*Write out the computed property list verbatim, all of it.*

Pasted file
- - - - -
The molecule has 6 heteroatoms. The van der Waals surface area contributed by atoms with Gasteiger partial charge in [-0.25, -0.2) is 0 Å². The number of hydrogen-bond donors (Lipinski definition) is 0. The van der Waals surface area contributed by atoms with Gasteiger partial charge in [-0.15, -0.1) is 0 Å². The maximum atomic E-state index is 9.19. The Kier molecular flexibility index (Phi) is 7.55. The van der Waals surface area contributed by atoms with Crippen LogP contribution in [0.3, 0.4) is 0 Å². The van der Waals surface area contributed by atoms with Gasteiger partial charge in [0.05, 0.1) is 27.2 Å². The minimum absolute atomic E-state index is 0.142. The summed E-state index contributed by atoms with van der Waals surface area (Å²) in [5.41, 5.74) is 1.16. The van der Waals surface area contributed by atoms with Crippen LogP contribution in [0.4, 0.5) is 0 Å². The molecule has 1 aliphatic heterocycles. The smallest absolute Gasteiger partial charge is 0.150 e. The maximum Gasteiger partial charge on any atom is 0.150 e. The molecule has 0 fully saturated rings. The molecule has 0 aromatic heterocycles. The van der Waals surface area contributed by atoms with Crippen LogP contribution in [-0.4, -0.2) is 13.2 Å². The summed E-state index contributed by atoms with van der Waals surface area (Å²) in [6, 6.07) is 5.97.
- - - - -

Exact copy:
The molecule has 6 heteroatoms. The van der Waals surface area contributed by atoms with Gasteiger partial charge in [-0.25, -0.2) is 0 Å². The number of hydrogen-bond donors (Lipinski definition) is 0. The van der Waals surface area contributed by atoms with Gasteiger partial charge in [-0.15, -0.1) is 0 Å². The maximum atomic E-state index is 9.19. The Kier molecular flexibility index (Phi) is 7.55. The van der Waals surface area contributed by atoms with Crippen LogP contribution in [0.3, 0.4) is 0 Å². The van der Waals surface area contributed by atoms with Gasteiger partial charge in [0.05, 0.1) is 27.2 Å². The minimum absolute atomic E-state index is 0.142. The summed E-state index contributed by atoms with van der Waals surface area (Å²) in [5.41, 5.74) is 1.16. The van der Waals surface area contributed by atoms with Crippen LogP contribution in [0.4, 0.5) is 0 Å². The molecule has 1 aliphatic heterocycles. The smallest absolute Gasteiger partial charge is 0.150 e. The maximum Gasteiger partial charge on any atom is 0.150 e. The molecule has 0 fully saturated rings. The molecule has 0 aromatic heterocycles. The van der Waals surface area contributed by atoms with Crippen LogP contribution in [-0.4, -0.2) is 13.2 Å². The summed E-state index contributed by atoms with van der Waals surface area (Å²) in [6, 6.07) is 5.97.